Our corgi Pudge likes to hide his bones in the house. He’s not the best hider–most of his bones end up in between couch cushions or in the toilet, but he’s always really funny to watch while he’s on the hunt for a hiding place. Here’s an album! at queenscorgi.tumblr.com
I palpate Pudge about once a week. I feel his armpits, neck, ears and his legs for lymph nodes. I feel his neck for his thyroid. I look at his skin, I check his ears, I look at every paw pad. I have neuroses. My weekly Pudge once over gives me some calm. He also doesn’t mind as I disguise it with a rub down, and he loves that.
I found a lump on Pudge on Saturday. It’s on his back near his leg. It’s about 1cm and very firm. I think it hurts him when I touch it. It’s not red and has no redness or oozing anything. My differential was lipoma, cyst or other. If It was a lipoma or a cyst, then that’s fine, and I can breathe a sigh of relief. But I knew it wasn’t just a lipoma or a cyst.
Me being me, and doing what I do, I biopsied it. Pudge’s corgdad helped me perform a quick fine need aspiration of the lump. I put the cells on a slide, stained them and looked at them under the microscope. Those are the cells above.
Unfortunately, it’s not a lipoma or a cyst. It’s the dreaded “other”. In cytology speak, “spindle cell neoplasm,” which can be benign (good) or malignant (bad) but regardless needs to come off in order to determine it’s goodness or badness. This prompted an urgent appointment at the vet.
I sincerely had no idea what the vet would think of me doing a biopsy on my dog. To my relief, he was impressed. I gave him the slides to look at and he agreed, it’s a spindle cell neoplasm, and it’s gotta come off.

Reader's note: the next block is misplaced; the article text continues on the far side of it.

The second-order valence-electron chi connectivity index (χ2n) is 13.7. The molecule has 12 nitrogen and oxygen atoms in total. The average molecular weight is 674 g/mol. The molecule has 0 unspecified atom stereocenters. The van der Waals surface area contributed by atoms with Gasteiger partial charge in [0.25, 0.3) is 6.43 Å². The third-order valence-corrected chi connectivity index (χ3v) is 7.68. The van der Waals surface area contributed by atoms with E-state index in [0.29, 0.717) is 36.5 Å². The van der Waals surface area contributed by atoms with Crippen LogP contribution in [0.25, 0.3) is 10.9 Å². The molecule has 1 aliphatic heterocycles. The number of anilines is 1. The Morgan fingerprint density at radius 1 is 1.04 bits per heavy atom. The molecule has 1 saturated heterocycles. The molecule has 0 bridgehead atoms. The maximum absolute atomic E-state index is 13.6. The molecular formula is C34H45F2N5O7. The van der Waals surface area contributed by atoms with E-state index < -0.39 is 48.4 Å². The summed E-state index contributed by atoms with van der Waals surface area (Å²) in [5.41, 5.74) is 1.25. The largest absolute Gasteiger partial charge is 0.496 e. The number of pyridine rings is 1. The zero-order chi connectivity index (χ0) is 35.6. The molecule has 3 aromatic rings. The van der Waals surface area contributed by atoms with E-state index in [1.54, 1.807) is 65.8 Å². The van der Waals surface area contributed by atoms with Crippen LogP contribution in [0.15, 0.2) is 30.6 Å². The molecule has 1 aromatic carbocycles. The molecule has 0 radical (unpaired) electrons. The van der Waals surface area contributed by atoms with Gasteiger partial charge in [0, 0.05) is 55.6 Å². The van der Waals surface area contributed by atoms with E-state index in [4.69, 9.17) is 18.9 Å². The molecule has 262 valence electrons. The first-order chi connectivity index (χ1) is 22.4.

That’s all he needed to say.
Pudge is getting his “lumpectomy” on Thursday (tomorrow). The biopsy will go to the veterinary pathologists and I’ll get news in 5-7 business days. He will have a sedative and local anesthesia, no general anesthesia (thank dog). I will have to comb over his fur to hide his bald spot. And we have to put agility on hiatus.
Snorg your corgs extra tight. I love my giant fur baby. I know he’ll be fine tomorrow, but I am still sad.
how I failed as a dog parent (and still have the greatest dog in the world)
I feel like so many people try to cover up their struggles with their dogs, because EVERYONE on the internet will be like – OMG YOU ARE THE WORST HUMAN EVER. I figure it’s time for some real talk.
Pudge is not crate trained.
Pudge and loose leash walking on a flat collar is a joke.
Pudge is leash reactive (we’ve made huge progress).
Pudge doesn’t really do fetch.
Pudge has absolutely zero drive, which is unusual for a corgi.
Pudge really doesn’t have dog friends, he tolerates their existence.
But Pudge has no separation anxiety, he calmly remains in the kitchen quarantine when we leave and sleeps. He makes really cool noises and vocalizations. He really loves humans and human affection, and even adores tiny sticky humans. Pudge really enjoys naps and nap time. He greets you with trills and ridiculous cries of joy. He takes less than 1 minute to go out and pee, no funny business. He pees and poops on command. He is patient during bath time and fluff trimming. He recalls like a boss. He’s never bitten anyone or anything, not even the vet or vet tech (he just cries like a big baby). He is too big and stumpy to really ever climb on things (plus he’s afraid of heights). He doesn’t destroy things, he doesn’t pee in the house, but he will bark. Oh does he bark. He’s smarter than the average dog, but by no means the smartest. He plops his butt down at every intersection waiting for his release command. He waits until we are up before he starts his morning boofs for pees/food, and he can be patient for walkies on the weekends.
So he doesn’t do some doggie things. And he’s totally not a perfectly behaved dog, he’s got some issues. But he’s a fantastic companion.
HE IS THE GREATEST DOG. The sweetest most snorgliest pile of fluff. Straight up chill.